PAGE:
South Korea Turns To Kazakh CPC Oil As US Sanctions On Iran Loom
MOSCOW/SEOUL, July 3 (Reuters) - South Korea has imported four times more CPC Blend <BFO-CPC> crude so far in 2018 than in the same period last year, as the major Asian oil consumer seeks to replace Iranian supplies, shipments data and trading sources said.
South Korea, which consumes about 3 percent of the world's oil output, is increasingly buying CPC Blend as its refiners prepare to halt imports from Iran and comply with U.S. sanctions on Tehran that will kick-in from November.
The Asian nation's Iranian oil imports could fall to the lowest in three years in September, sources have said.
The most visible drop in Seoul's imports from Iran was in May, when purchases fell to 179,444 barrels per day (bpd), the lowest since January 2016, data from the state-run Korea National Oil Corp show.
As Iranian imports have fallen, CPC Blend shipments to South Korea since May have been setting record monthly highs and are set to exceed 284,000 bpd in July, Reuters flows system shows.
South Korea bought 4 million tonnes of CPC Blend for delivery in January to July this year, compared to 1 million tonnes in the same seven-month period of 2017.
CPC Blend, mostly made of Kazakh oil with some crude from Russia's Caspian fields, is named after the CPC pipeline through which it flows to the Russian Black Sea terminal of Yuzhnaya Ozereyevka. The pipeline is co-owned by U.S. firm Chevron.
The CPC pipeline capacity has been increased by 20 percent this year to 67 million tonnes, or 1.4 million bpd, which is expected to boost exports and make it cheaper.
Russia and Kazakhstan are expected to increase output after a deal with the Organization of the Petroleum Exporting Countries to ease production curbs that have been in place since January 2017.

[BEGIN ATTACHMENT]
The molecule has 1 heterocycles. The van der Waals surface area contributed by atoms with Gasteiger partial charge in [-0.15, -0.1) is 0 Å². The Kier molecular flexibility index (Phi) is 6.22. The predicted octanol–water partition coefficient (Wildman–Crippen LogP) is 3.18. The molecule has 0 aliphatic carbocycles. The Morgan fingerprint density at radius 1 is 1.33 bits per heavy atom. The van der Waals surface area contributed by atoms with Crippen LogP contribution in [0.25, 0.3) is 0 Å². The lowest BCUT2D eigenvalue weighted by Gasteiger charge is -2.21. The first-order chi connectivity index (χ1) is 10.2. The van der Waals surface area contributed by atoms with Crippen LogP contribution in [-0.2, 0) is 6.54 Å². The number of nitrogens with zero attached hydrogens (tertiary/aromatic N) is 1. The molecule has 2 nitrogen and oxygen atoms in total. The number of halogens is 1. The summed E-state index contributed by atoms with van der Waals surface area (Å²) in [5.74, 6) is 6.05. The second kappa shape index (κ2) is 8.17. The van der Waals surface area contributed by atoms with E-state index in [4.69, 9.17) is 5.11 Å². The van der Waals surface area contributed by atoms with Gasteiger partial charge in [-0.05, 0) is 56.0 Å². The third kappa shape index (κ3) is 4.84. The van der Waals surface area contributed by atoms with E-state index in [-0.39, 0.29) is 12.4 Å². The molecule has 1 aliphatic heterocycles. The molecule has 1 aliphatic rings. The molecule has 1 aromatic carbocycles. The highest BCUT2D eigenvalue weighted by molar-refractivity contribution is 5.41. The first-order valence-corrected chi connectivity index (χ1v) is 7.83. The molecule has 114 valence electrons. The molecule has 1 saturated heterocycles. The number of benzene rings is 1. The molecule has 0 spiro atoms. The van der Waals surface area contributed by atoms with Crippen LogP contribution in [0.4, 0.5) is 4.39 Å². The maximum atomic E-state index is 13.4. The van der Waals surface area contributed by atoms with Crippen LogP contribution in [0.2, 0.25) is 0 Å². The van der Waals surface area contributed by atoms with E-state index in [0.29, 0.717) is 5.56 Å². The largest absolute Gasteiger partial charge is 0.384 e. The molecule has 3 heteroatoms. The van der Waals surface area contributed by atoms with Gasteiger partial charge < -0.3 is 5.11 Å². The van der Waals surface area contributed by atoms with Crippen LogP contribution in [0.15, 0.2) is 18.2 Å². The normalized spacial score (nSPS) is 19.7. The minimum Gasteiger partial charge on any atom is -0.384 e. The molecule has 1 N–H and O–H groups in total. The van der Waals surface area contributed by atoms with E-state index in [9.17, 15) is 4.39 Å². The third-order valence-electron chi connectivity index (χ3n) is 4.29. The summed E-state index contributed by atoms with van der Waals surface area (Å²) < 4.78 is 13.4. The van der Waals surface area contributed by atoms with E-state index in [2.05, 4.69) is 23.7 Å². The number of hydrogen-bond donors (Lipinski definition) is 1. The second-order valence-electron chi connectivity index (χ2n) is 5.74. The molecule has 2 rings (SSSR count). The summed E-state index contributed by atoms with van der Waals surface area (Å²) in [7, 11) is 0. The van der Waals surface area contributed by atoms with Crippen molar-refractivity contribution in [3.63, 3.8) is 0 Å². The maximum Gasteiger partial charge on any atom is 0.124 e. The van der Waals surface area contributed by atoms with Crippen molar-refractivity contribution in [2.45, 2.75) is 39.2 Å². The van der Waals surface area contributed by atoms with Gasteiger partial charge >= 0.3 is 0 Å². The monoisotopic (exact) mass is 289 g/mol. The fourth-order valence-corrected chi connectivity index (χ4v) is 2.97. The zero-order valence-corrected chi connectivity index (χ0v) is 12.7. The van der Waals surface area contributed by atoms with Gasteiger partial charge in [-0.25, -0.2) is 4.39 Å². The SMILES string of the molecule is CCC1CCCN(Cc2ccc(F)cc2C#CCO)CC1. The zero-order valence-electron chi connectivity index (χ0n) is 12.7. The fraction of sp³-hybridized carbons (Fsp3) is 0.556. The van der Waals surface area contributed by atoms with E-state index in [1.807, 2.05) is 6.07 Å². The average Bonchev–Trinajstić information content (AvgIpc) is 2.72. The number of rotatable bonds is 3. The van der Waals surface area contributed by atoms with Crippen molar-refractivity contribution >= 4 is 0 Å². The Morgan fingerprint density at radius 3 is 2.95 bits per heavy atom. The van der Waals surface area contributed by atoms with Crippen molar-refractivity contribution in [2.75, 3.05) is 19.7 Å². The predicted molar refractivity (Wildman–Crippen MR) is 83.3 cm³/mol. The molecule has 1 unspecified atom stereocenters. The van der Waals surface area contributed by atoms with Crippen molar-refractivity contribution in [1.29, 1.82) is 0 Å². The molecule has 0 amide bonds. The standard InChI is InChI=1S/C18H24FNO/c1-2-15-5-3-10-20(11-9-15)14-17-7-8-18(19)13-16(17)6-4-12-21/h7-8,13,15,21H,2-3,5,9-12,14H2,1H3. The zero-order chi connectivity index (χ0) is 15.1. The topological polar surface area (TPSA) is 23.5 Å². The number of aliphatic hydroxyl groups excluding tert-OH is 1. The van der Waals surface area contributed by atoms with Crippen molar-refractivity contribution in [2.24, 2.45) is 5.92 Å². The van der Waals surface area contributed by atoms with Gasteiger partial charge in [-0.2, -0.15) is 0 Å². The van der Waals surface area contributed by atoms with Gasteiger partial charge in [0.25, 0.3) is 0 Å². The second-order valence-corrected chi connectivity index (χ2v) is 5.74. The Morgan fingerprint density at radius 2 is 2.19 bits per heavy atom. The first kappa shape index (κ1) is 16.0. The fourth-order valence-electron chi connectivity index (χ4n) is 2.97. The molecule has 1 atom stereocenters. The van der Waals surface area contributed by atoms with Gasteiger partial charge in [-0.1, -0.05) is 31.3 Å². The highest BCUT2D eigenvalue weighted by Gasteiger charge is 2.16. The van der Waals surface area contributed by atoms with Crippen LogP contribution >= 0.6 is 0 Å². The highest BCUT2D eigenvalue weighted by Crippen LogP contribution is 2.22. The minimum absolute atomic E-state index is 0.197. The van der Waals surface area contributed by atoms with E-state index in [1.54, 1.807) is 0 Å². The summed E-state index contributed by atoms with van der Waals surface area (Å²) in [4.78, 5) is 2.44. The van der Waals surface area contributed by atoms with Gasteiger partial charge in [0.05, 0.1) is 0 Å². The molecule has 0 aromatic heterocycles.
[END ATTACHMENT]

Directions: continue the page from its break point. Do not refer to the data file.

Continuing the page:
Asian traders say CPC Blend offers the same quality as Iranian light crude oil and condensate at a competitive price.
"We have been snapping up purchases of CPC Blend, because of the good economics and quality. We may keep purchasing it if it is economically viable," a spokesman at South Korean refiner GS Caltex told Reuters.
CPC Blend is a light, sweet crude oil with about 0.5 percent sulphur content and 46.5 API degrees, specifications putting it at roughly the mid-point between Iranian condensate and Iranian light crude, making it a suitable replacement, traders said.
The blend's traditional market is Europe, where it is usually mixed with other grades, including Russia's heavier Urals blend.
But European refiners tend to limit intake of CPC Blend due to its high content of mercaptan, a pungent gas. South Korea's more modern refineries do not have the same challenges processing mercaptan, market sources said.
South Korea is the fourth biggest importer of CPC Blend so far in 2018, behind Italy, the Netherlands and France.
Rising flows of CPC Blend have pushed prices down, as Europe has plenty of alternative options for supplies of light barrels from Azerbaijan, West Africa and the United States.
CPC's discount to dated Brent fell to $2.90 a barrel in May, it widest since 2012, helping drive sales to South Korea for June delivery, traders said. The discount has since narrowed.
(Editing by Katya Golubkova and Edmund Blair)
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